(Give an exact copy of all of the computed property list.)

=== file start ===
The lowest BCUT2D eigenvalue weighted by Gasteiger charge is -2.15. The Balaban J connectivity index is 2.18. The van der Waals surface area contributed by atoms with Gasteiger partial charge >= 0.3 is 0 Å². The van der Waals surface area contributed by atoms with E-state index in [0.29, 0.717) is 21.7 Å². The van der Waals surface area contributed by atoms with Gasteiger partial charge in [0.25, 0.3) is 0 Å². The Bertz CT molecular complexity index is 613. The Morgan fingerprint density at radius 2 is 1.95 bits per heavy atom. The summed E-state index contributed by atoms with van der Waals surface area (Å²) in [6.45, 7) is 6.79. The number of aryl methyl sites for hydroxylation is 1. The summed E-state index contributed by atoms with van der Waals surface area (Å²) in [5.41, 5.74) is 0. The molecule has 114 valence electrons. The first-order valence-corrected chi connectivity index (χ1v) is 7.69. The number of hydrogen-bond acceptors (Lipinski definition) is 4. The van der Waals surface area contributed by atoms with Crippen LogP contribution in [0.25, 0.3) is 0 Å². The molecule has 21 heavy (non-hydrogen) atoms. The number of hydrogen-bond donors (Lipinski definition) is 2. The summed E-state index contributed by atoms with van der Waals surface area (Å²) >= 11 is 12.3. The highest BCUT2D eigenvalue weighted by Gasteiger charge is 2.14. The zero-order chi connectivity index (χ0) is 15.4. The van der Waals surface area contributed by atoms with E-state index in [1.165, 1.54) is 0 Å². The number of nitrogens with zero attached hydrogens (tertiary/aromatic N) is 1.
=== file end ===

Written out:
The lowest BCUT2D eigenvalue weighted by Gasteiger charge is -2.15. The Balaban J connectivity index is 2.18. The van der Waals surface area contributed by atoms with Gasteiger partial charge >= 0.3 is 0 Å². The van der Waals surface area contributed by atoms with E-state index in [0.29, 0.717) is 21.7 Å². The van der Waals surface area contributed by atoms with Gasteiger partial charge in [0.25, 0.3) is 0 Å². The Bertz CT molecular complexity index is 613. The Morgan fingerprint density at radius 2 is 1.95 bits per heavy atom. The summed E-state index contributed by atoms with van der Waals surface area (Å²) in [6.45, 7) is 6.79. The number of aryl methyl sites for hydroxylation is 1. The summed E-state index contributed by atoms with van der Waals surface area (Å²) in [5.41, 5.74) is 0. The molecule has 114 valence electrons. The first-order valence-corrected chi connectivity index (χ1v) is 7.69. The number of hydrogen-bond acceptors (Lipinski definition) is 4. The van der Waals surface area contributed by atoms with Crippen LogP contribution in [0.25, 0.3) is 0 Å². The molecule has 21 heavy (non-hydrogen) atoms. The number of hydrogen-bond donors (Lipinski definition) is 2. The summed E-state index contributed by atoms with van der Waals surface area (Å²) >= 11 is 12.3. The highest BCUT2D eigenvalue weighted by Gasteiger charge is 2.14. The zero-order chi connectivity index (χ0) is 15.4. The van der Waals surface area contributed by atoms with E-state index in [1.165, 1.54) is 0 Å². The number of nitrogens with zero attached hydrogens (tertiary/aromatic N) is 1.